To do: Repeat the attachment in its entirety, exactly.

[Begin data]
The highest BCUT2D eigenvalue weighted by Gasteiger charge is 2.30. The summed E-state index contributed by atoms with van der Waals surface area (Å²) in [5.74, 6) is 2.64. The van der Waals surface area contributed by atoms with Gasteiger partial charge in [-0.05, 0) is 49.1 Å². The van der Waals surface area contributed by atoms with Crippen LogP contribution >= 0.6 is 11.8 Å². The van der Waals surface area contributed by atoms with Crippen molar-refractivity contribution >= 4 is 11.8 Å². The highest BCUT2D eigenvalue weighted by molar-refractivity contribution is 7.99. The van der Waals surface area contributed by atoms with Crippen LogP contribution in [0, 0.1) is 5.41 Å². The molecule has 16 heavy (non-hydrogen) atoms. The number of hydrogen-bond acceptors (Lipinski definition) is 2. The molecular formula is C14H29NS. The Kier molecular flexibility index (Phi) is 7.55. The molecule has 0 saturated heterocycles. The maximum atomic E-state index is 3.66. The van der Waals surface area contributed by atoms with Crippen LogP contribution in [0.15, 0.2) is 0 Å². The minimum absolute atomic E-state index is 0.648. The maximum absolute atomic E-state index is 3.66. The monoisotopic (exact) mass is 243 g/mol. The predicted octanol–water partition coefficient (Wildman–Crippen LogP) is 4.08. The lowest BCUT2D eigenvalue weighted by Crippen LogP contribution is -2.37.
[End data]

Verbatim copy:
The highest BCUT2D eigenvalue weighted by Gasteiger charge is 2.30. The summed E-state index contributed by atoms with van der Waals surface area (Å²) in [5.74, 6) is 2.64. The van der Waals surface area contributed by atoms with Gasteiger partial charge in [-0.05, 0) is 49.1 Å². The van der Waals surface area contributed by atoms with Crippen LogP contribution >= 0.6 is 11.8 Å². The van der Waals surface area contributed by atoms with Crippen molar-refractivity contribution >= 4 is 11.8 Å². The highest BCUT2D eigenvalue weighted by molar-refractivity contribution is 7.99. The van der Waals surface area contributed by atoms with Crippen LogP contribution in [0, 0.1) is 5.41 Å². The molecule has 16 heavy (non-hydrogen) atoms. The number of hydrogen-bond acceptors (Lipinski definition) is 2. The molecular formula is C14H29NS. The Kier molecular flexibility index (Phi) is 7.55. The molecule has 0 saturated heterocycles. The maximum atomic E-state index is 3.66. The van der Waals surface area contributed by atoms with Crippen LogP contribution in [0.15, 0.2) is 0 Å². The minimum absolute atomic E-state index is 0.648. The maximum absolute atomic E-state index is 3.66. The monoisotopic (exact) mass is 243 g/mol. The predicted octanol–water partition coefficient (Wildman–Crippen LogP) is 4.08. The lowest BCUT2D eigenvalue weighted by Crippen LogP contribution is -2.37.